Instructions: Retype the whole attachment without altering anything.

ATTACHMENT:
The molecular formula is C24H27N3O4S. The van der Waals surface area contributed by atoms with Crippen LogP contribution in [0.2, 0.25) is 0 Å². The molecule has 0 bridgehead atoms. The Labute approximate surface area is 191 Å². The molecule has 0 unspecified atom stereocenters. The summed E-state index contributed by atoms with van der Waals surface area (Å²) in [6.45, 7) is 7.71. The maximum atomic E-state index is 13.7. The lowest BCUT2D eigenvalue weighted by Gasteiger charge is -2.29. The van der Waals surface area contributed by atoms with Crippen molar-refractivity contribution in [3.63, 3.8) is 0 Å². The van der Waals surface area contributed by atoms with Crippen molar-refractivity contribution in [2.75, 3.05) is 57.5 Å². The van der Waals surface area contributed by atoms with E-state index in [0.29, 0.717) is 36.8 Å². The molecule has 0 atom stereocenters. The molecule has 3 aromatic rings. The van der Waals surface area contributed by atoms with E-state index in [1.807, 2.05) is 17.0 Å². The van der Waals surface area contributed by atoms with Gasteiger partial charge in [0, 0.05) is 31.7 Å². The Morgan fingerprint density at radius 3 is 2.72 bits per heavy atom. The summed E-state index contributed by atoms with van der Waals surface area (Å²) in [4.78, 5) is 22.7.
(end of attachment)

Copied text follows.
The molecular formula is C24H27N3O4S. The van der Waals surface area contributed by atoms with Crippen LogP contribution in [0.2, 0.25) is 0 Å². The molecule has 0 bridgehead atoms. The Labute approximate surface area is 191 Å². The molecule has 0 unspecified atom stereocenters. The summed E-state index contributed by atoms with van der Waals surface area (Å²) in [6.45, 7) is 7.71. The maximum atomic E-state index is 13.7. The lowest BCUT2D eigenvalue weighted by Gasteiger charge is -2.29. The van der Waals surface area contributed by atoms with Crippen molar-refractivity contribution in [3.63, 3.8) is 0 Å². The van der Waals surface area contributed by atoms with Crippen molar-refractivity contribution in [2.75, 3.05) is 57.5 Å². The van der Waals surface area contributed by atoms with E-state index in [0.29, 0.717) is 36.8 Å². The molecule has 0 atom stereocenters. The molecule has 3 aromatic rings. The van der Waals surface area contributed by atoms with E-state index in [1.807, 2.05) is 17.0 Å². The van der Waals surface area contributed by atoms with Gasteiger partial charge in [0, 0.05) is 31.7 Å². The Morgan fingerprint density at radius 3 is 2.72 bits per heavy atom. The summed E-state index contributed by atoms with van der Waals surface area (Å²) in [4.78, 5) is 22.7.